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Geologists found out how over 2.6 Ga years old rocks were formed at Limpopo Complex


Cratons (from the Greek "power" or "might") are the areas of the oldest continental crust on Earth that are preserved only in several places on our planet. According to scientists, the Kaapvaal Craton in the South Africa and the Pilbara Craton in Australia (the most ancient of these structures) were the parts of Vaalbara, an Archean supercontinent.

Geologists found out how over 2.6 Ga years old rocks were formed at Limpopo Complex
Graphite flakes (above) and CO2 fluid inclusions in quartz (below) from the granites of the Limpopo complex
(South Africa) dated back to the late Archaean age (2.68 Ga) [Credit: Oleg Safonov]
The transformation of the lower parts of the cratons under the influence of heat emitted by the Earth's mantle may lead to the formation of rocks called granulites that frame cratons like belts. However, the processes that cause granulites to move upwards from the lower part of the crust to the surface along the craton borders are still largely debatable. The oldest granulite belts were formed in the Archean (3 Ga years ago), which is only several hundred million years younger than the life on Earth. The youngest granulites are about 0.5 billion years old. One ancient (2.7 Ga) granulite belt is situated at the Kaapvaal Craton at the borders of South Africa, Zimbabwe, and Botswana not far from the famous Limpopo River. The Limpopo Complex is considered as a natural laboratory for study of relations between the oldest tectonic structures in the continental crust and therefore is of great interest for geologists.

"For the first time we got strong reasons to assume that granite magmas in the Neo-Archean granulite complex of Limpopo (South Africa) have been formed in the course of tectonic interaction of this complex with the rocks of the Kaapvaal Craton as the complex was rising from the lower part of the continental crust," tells Oleg Safonov, a co-author of the work, Doctor of Geology and Mineralogy, Professor of the Petrology Department of the Geological Faculty, MSU, and Director of the Korzhinskii Institute of Experimental Mineralogy of the Russian Academy of Sciences.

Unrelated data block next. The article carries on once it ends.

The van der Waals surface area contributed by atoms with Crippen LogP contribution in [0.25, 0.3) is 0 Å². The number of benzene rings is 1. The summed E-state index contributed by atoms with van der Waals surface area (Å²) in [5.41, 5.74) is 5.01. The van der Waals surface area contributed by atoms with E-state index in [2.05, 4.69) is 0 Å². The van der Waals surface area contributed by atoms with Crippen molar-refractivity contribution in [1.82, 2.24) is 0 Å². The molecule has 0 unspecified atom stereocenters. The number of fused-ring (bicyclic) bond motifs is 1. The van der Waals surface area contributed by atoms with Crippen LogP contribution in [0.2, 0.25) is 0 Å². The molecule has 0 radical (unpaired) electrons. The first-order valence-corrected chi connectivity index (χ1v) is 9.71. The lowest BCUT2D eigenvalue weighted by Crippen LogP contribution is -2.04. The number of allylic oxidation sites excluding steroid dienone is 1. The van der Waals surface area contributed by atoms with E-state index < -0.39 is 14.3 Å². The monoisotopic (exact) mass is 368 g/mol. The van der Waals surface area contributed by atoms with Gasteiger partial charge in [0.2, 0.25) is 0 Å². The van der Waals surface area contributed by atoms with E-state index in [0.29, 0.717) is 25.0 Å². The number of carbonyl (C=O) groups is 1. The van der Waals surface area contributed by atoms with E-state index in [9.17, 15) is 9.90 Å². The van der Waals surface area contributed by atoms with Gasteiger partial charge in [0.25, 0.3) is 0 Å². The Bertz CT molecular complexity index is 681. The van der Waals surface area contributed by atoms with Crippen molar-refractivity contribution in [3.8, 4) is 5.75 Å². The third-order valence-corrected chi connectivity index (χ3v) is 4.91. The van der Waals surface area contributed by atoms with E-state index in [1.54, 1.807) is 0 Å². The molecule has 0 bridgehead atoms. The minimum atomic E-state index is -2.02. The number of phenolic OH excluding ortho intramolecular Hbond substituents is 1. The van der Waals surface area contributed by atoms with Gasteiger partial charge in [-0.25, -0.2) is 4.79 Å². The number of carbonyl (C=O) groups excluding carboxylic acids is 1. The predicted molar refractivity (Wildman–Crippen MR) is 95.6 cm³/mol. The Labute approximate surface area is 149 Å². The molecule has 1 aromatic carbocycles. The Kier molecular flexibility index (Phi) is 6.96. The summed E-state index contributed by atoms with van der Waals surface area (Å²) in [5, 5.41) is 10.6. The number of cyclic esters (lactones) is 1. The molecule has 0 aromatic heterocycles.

Granulite is a metamorphic rock. It means that it forms in the course of transformation of other rocks under the influence of high temperatures. In the case of granulites, these temperatures are 750 to 1,000 °C. Feldspars, quartz, garnet, pyroxenes, cordierite, and other minerals are formed under these temperature giving the rock its granular texture.

According to one of the models, an important role in the formation of granulites is played by fluids (liquids heated to over-critical temperatures) rich in CO2. Graphite that is present in metamorphic rocks may help establish whether this model is true. Usually graphite is formed in the course of modification of organic matter or decomposition of carbonates (salts of carbonic acid with CO32-anion). However, granulites form at considerable deep levels where no organic matter is present, therefore the graphite formation mechanism is different: graphite is the result of interaction of granulites with mantle flows (fluids) rich in CO2. Therefore, the presence of graphite in granulites is often considered as an evidence for the aforementioned model. Its formation depends on pressure, temperature, and other parameters, and the study of graphite can tell a lot about them.

Geologists found graphite samples and fluid inclusions in quartz (volatile components trapped in the small cavities of minerals in the course of crystal growth) in granite rocks of the Limpopo granulite belt and analyzed them.

The researchers found out that granite rocks intruded the Limpopo granulite belt began to crystallize at the temperature of 900-940 °C and the pressure of 7-9 kbar. The analysis of fluid inclusions in quartz confirmed that CO2-rich fluids took part in their formation. The deviation of C-13 isotope content from standard values was found to be 6.52 to 8.65 permille (tenth of percent) for graphite and 2.5 to 5.58 permille for the fluids in quartz. This isotopic composition of carbon is usually prescribed to deep fluid flows from the mantle, confirming their external origin once again. This, in turn, coincides with the model of CO2-rich deep external fluids participating in the formation of granulite rocks and accompanying granites. However, having compared this data with the isotopic composition of carbon from the rocks of ancient cratons, the scientists concluded that the fluids migrated through the Limpopo complex from the cratonic rocks in the course of collision with the Kaapvaal Craton.

While the study of the rocks in the Limpopo granulite complex was of fundamental nature, the knowledge about the processes of their formation may be used for ore prospecting. "Rocks of ancient cratons are rich sources of various ore components. They are carried by magmas and fluids that originate in the course of transformation of these rocks." comments Oleg Safonov.

The data about the formation of the South African granulite complex is also relevant for Russia. The scientists plan to compare their conditions with the data about the formation of granulites in the Lapland belt that is situated between the Karelian Craton and the Inari Craton at the border between Russia and Finland.

The findings are published in Gondwana Research.

Source: Lomonosov Moscow State University [July 17, 2018]

TANN

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